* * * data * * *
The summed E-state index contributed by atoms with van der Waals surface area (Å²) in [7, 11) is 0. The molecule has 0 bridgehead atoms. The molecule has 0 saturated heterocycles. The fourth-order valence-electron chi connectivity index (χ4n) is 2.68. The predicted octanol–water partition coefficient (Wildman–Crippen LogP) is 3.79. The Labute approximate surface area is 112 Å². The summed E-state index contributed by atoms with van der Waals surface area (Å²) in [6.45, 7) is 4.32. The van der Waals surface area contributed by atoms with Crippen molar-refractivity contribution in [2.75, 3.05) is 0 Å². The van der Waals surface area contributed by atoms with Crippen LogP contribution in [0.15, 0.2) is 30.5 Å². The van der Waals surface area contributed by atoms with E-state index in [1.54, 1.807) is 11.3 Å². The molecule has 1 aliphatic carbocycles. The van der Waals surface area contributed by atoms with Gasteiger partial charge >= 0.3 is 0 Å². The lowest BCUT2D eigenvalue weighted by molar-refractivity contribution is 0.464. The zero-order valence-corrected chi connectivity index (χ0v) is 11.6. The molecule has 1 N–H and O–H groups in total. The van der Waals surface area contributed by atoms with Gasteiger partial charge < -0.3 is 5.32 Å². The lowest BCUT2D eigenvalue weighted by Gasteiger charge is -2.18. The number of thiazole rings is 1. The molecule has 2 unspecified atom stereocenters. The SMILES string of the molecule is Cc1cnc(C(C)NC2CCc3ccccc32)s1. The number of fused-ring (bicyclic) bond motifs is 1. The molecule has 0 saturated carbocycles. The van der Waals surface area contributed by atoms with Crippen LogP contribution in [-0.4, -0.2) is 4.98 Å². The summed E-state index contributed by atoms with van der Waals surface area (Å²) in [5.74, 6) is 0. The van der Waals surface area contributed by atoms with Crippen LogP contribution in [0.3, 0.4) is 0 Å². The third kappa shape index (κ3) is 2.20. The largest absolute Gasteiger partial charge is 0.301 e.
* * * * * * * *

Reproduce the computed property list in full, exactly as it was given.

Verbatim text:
The summed E-state index contributed by atoms with van der Waals surface area (Å²) in [7, 11) is 0. The molecule has 0 bridgehead atoms. The molecule has 0 saturated heterocycles. The fourth-order valence-electron chi connectivity index (χ4n) is 2.68. The predicted octanol–water partition coefficient (Wildman–Crippen LogP) is 3.79. The Labute approximate surface area is 112 Å². The summed E-state index contributed by atoms with van der Waals surface area (Å²) in [6.45, 7) is 4.32. The van der Waals surface area contributed by atoms with Crippen molar-refractivity contribution in [2.75, 3.05) is 0 Å². The van der Waals surface area contributed by atoms with Crippen LogP contribution in [0.15, 0.2) is 30.5 Å². The van der Waals surface area contributed by atoms with E-state index in [1.54, 1.807) is 11.3 Å². The molecule has 1 aliphatic carbocycles. The van der Waals surface area contributed by atoms with Gasteiger partial charge >= 0.3 is 0 Å². The lowest BCUT2D eigenvalue weighted by molar-refractivity contribution is 0.464. The zero-order valence-corrected chi connectivity index (χ0v) is 11.6. The molecule has 1 N–H and O–H groups in total. The van der Waals surface area contributed by atoms with Gasteiger partial charge < -0.3 is 5.32 Å². The lowest BCUT2D eigenvalue weighted by Gasteiger charge is -2.18. The number of thiazole rings is 1. The molecule has 2 unspecified atom stereocenters. The SMILES string of the molecule is Cc1cnc(C(C)NC2CCc3ccccc32)s1. The number of fused-ring (bicyclic) bond motifs is 1. The molecule has 0 saturated carbocycles. The van der Waals surface area contributed by atoms with Crippen LogP contribution in [-0.4, -0.2) is 4.98 Å². The summed E-state index contributed by atoms with van der Waals surface area (Å²) in [5.74, 6) is 0. The van der Waals surface area contributed by atoms with Crippen LogP contribution in [0.3, 0.4) is 0 Å². The third kappa shape index (κ3) is 2.20. The largest absolute Gasteiger partial charge is 0.301 e.